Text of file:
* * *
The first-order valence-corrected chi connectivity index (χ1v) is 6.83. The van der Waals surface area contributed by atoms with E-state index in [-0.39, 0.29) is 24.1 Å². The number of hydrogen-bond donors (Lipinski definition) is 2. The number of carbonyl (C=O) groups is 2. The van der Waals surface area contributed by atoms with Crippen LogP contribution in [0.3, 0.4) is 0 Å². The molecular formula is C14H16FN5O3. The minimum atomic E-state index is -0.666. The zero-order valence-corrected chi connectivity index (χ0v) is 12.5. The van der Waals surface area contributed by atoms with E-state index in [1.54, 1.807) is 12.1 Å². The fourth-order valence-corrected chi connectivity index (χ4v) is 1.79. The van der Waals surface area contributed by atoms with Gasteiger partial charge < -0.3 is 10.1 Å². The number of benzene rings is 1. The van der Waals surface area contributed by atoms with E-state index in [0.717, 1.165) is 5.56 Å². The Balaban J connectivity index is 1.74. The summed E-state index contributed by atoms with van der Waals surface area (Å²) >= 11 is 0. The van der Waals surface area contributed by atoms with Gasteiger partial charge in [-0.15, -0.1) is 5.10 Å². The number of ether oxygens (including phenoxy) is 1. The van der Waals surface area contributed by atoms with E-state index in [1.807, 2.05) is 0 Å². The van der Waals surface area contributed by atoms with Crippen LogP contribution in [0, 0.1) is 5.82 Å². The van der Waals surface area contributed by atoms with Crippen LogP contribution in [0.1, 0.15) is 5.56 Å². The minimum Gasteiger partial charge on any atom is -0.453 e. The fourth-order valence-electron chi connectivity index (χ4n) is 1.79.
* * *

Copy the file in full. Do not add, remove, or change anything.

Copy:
The first-order valence-corrected chi connectivity index (χ1v) is 6.83. The van der Waals surface area contributed by atoms with E-state index in [-0.39, 0.29) is 24.1 Å². The number of hydrogen-bond donors (Lipinski definition) is 2. The number of carbonyl (C=O) groups is 2. The van der Waals surface area contributed by atoms with Crippen LogP contribution in [0.3, 0.4) is 0 Å². The molecular formula is C14H16FN5O3. The minimum atomic E-state index is -0.666. The zero-order valence-corrected chi connectivity index (χ0v) is 12.5. The van der Waals surface area contributed by atoms with E-state index in [1.54, 1.807) is 12.1 Å². The fourth-order valence-corrected chi connectivity index (χ4v) is 1.79. The van der Waals surface area contributed by atoms with Gasteiger partial charge < -0.3 is 10.1 Å². The number of benzene rings is 1. The van der Waals surface area contributed by atoms with E-state index in [0.717, 1.165) is 5.56 Å². The Balaban J connectivity index is 1.74. The summed E-state index contributed by atoms with van der Waals surface area (Å²) >= 11 is 0. The van der Waals surface area contributed by atoms with Gasteiger partial charge in [-0.15, -0.1) is 5.10 Å². The number of ether oxygens (including phenoxy) is 1. The van der Waals surface area contributed by atoms with E-state index in [1.807, 2.05) is 0 Å². The van der Waals surface area contributed by atoms with Crippen LogP contribution in [0, 0.1) is 5.82 Å². The van der Waals surface area contributed by atoms with Crippen LogP contribution in [0.1, 0.15) is 5.56 Å². The minimum Gasteiger partial charge on any atom is -0.453 e. The fourth-order valence-electron chi connectivity index (χ4n) is 1.79.